Kershaw called it a day after 103 pitches, 66 for strikes. Brian Wilson made his first Dodger appearance in the ninth inning, striking out two and allowing a two-out double to Greg Dobbs. He threw 19 pitches, 11 for strikes.
Five Dodgers had doubles, and Skip Schumaker had a single to go with twice being hit by a pitch. It was the 24th time a Los Angeles Dodger was twice plunked, with Nomar Garciaparra remaining the only one to record the painful hat trick.
Yasiel Puig, who had a double and a sacrifice fly, was also hit by a pitch. In the fourth inning, he was safe at home on a pitch to Schumaker that bounced about 10 feet away from the plate, but it had been ruled dead because the ball hit Schumaker. It would have been a smart hustle play, though.
Arizona lost to Cincinnati, meaning the Dodgers lead the National League West by a season-high 9 1/2 games. In the divisional era, here are their biggest winning margins:
10.0 games in 1977
7.0 games in 1988
5.5 games in 1985
4.0 games in 1974
3.0 games in 2009
3.0 games in 1983
2.5 games in 1978
2.0 games in 2008
2.0 games in 2004
1.0 games in 1995
0.5 games in 1981 (split season, first half)
Dodgers since June 22
Number of games: 54
Record in those games: 44-10 (.815)
Number of games allowing more than three runs: 17
Record in those games: 12-5 (.706)
Number of games allowing three runs or less: 27
Record in those games: 32-5 (.865)
My favorite part of Bill Plaschke’s latest column in the Times, which I’ve been rubbernecking since Tuesday night – I mean, there’s such a perverse pleasure in it; it’s like perspective fell down a well, and news trucks from all around the country have come to cover the dramatic rescue attempt – is this.
Plaschke is so gung-ho about his mission to bench Yasiel Puig that he thinks you need to make plans to do it over and over again.
… There is one easy way out of this problem. That would be Matt Kemp. The Dodgers desperately need the return of the injured Kemp — giving them four outfielders for three spots — so Puig can be benched more often down the stretch and be allowed to grow more slowly into the game. Kemp could be back as soon as Sept. 1, and for Puig’s development, it will not be soon enough. …
It’s as if one side of the reactionary sports world said, “They pull a Morosi? You pull a Plaschke.”
Plaschke somehow managed to top the magical illlogic earlier in the same column, “For every playoff game that Puig wins with his bold arm or crazy legs, he could cost them two,” a statement that shows that as much as Plaschke claims to see the big picture, he misses it entirely.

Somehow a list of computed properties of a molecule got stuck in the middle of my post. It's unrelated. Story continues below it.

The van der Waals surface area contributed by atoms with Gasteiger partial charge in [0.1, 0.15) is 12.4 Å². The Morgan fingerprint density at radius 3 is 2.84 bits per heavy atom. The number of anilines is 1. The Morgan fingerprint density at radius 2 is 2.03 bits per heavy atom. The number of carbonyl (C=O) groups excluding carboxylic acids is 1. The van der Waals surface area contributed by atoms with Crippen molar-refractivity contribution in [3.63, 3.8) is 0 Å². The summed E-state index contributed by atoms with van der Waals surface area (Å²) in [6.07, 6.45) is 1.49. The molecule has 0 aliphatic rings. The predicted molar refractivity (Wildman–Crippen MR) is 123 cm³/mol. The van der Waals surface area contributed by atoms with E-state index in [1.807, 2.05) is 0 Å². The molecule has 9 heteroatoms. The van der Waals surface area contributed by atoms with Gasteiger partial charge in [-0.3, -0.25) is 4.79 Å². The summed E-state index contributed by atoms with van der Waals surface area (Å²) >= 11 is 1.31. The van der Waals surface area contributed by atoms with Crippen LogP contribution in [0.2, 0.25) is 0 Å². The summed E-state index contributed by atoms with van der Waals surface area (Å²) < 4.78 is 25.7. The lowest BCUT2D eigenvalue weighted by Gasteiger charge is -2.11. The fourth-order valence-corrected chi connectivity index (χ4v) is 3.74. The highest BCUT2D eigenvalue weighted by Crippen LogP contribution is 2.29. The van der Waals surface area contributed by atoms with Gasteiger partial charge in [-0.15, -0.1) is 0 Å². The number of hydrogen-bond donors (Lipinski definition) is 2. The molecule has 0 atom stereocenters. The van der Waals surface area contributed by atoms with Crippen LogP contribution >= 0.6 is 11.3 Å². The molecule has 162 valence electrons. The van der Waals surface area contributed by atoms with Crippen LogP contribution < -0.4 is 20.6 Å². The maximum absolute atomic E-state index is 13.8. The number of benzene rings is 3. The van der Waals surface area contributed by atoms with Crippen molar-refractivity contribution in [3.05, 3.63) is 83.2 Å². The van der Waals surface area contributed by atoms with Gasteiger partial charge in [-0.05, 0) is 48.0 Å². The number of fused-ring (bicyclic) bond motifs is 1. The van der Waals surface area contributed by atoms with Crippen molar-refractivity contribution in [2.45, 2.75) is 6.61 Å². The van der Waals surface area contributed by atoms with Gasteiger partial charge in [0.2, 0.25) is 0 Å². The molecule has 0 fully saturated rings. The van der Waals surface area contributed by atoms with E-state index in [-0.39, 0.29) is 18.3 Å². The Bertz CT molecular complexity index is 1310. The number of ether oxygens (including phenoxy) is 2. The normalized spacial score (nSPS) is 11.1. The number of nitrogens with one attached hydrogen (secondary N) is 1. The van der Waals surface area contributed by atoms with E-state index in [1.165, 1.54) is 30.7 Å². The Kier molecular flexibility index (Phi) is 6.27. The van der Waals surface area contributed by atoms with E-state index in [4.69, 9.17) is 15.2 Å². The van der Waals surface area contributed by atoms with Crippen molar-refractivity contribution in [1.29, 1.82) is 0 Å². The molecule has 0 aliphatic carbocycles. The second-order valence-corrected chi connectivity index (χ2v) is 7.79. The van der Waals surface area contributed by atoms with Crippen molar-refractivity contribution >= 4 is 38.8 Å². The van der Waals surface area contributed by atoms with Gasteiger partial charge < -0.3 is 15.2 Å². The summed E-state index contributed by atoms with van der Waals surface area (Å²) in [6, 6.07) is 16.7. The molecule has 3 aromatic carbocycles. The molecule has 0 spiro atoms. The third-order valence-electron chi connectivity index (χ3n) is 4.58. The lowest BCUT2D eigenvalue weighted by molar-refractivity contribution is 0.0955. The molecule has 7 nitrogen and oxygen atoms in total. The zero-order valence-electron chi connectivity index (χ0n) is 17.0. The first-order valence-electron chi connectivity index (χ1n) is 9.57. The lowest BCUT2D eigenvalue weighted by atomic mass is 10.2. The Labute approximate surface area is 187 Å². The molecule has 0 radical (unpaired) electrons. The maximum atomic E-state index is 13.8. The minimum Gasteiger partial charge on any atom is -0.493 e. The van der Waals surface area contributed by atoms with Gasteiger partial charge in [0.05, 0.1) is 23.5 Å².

Look, even most of those who thought a punitive benching of Puig was an overreaction would concede that a day off to collect himself might not hurt. There are obviously aspects of Puig you’d like to see improve, and leaving him out of the starting lineup Tuesday was sensible timing.
But when you argue in print that a 22-year-old ballplayer, after 2 1/2 months in the major leagues, is so lacking in character that you “desperately” need a mechanism to keep him in line – weeks from now, over and over again, because the initial punishment or his natural development has so little chance of working – you’ve revealed to the world your bias against him.
And it’s a nice touch to ignore the irony that the Dodger you name as your savior is the last one you pilloried in the press.
Even Plaschke’s seemingly rational request that Puig “be allowed to grow into the game” misses the mark, ignoring the fact that this player, who 14 months ago was in the midst of a long layoff from competitive baseball on any level, has shown preternatural ability to do just that. If Plaschke just took a breath and thought about all the things Puig does right, that no observer of the Dodgers had any right to expect in August 2013, he might not be so alarmed and devastated that yes, mistakes do happen, on and off the field.
Every parent, to use one analogy, wants to protect and instruct their children from making mistakes that could cause them harm. There’s plenty I’d like to see my kids do better. But ideally, I evaluate their weaknesses alongside their strengths, I don’t let their shortcomings blind me to their sheer wonder, and I certainly don’t plan for their continued ignorance.
And I understand that the best way to learn is to learn by doing.
But don’t give up hope. Perspective might yet make it out of the dark, cold pit. I give Don Mattingly a healthy chance of ensuring its rescue.